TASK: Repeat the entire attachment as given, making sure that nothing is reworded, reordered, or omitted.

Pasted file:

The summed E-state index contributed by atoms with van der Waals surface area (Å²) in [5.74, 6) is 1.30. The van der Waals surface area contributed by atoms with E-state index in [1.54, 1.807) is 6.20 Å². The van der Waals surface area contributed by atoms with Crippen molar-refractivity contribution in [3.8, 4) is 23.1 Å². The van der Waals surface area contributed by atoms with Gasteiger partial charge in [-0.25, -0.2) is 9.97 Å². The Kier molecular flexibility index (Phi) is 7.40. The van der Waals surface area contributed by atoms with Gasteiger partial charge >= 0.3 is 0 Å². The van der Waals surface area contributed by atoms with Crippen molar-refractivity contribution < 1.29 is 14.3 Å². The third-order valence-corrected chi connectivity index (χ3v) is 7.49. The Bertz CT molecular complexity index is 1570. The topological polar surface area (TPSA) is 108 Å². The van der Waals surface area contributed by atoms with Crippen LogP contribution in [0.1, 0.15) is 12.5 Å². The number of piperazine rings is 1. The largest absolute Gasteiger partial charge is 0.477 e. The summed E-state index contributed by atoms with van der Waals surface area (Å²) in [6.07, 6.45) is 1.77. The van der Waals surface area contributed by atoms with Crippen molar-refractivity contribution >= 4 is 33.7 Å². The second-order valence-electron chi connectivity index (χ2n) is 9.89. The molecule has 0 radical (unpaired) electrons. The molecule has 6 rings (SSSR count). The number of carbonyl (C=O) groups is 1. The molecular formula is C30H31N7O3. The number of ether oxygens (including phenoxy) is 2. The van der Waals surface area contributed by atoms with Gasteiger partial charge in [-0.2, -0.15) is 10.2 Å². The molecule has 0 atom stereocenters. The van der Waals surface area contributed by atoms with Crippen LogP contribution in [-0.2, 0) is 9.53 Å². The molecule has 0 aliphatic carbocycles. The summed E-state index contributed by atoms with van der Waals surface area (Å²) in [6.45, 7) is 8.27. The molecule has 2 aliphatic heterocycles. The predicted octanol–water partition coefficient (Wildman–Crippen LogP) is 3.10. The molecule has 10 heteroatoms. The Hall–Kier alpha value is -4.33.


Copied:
The summed E-state index contributed by atoms with van der Waals surface area (Å²) in [5.74, 6) is 1.30. The van der Waals surface area contributed by atoms with E-state index in [1.54, 1.807) is 6.20 Å². The van der Waals surface area contributed by atoms with Crippen molar-refractivity contribution in [3.8, 4) is 23.1 Å². The van der Waals surface area contributed by atoms with Gasteiger partial charge in [-0.25, -0.2) is 9.97 Å². The Kier molecular flexibility index (Phi) is 7.40. The van der Waals surface area contributed by atoms with Gasteiger partial charge >= 0.3 is 0 Å². The van der Waals surface area contributed by atoms with Crippen molar-refractivity contribution < 1.29 is 14.3 Å². The third-order valence-corrected chi connectivity index (χ3v) is 7.49. The Bertz CT molecular complexity index is 1570. The topological polar surface area (TPSA) is 108 Å². The van der Waals surface area contributed by atoms with Crippen LogP contribution in [0.1, 0.15) is 12.5 Å². The number of piperazine rings is 1. The largest absolute Gasteiger partial charge is 0.477 e. The summed E-state index contributed by atoms with van der Waals surface area (Å²) in [6.07, 6.45) is 1.77. The van der Waals surface area contributed by atoms with Crippen molar-refractivity contribution >= 4 is 33.7 Å². The second-order valence-electron chi connectivity index (χ2n) is 9.89. The molecule has 0 radical (unpaired) electrons. The molecule has 6 rings (SSSR count). The number of carbonyl (C=O) groups is 1. The molecular formula is C30H31N7O3. The number of ether oxygens (including phenoxy) is 2. The van der Waals surface area contributed by atoms with Gasteiger partial charge in [-0.2, -0.15) is 10.2 Å². The molecule has 0 atom stereocenters. The van der Waals surface area contributed by atoms with Crippen LogP contribution in [-0.2, 0) is 9.53 Å². The molecule has 0 aliphatic carbocycles. The summed E-state index contributed by atoms with van der Waals surface area (Å²) in [6.45, 7) is 8.27. The molecule has 2 aliphatic heterocycles. The predicted octanol–water partition coefficient (Wildman–Crippen LogP) is 3.10. The molecule has 10 heteroatoms. The Hall–Kier alpha value is -4.33.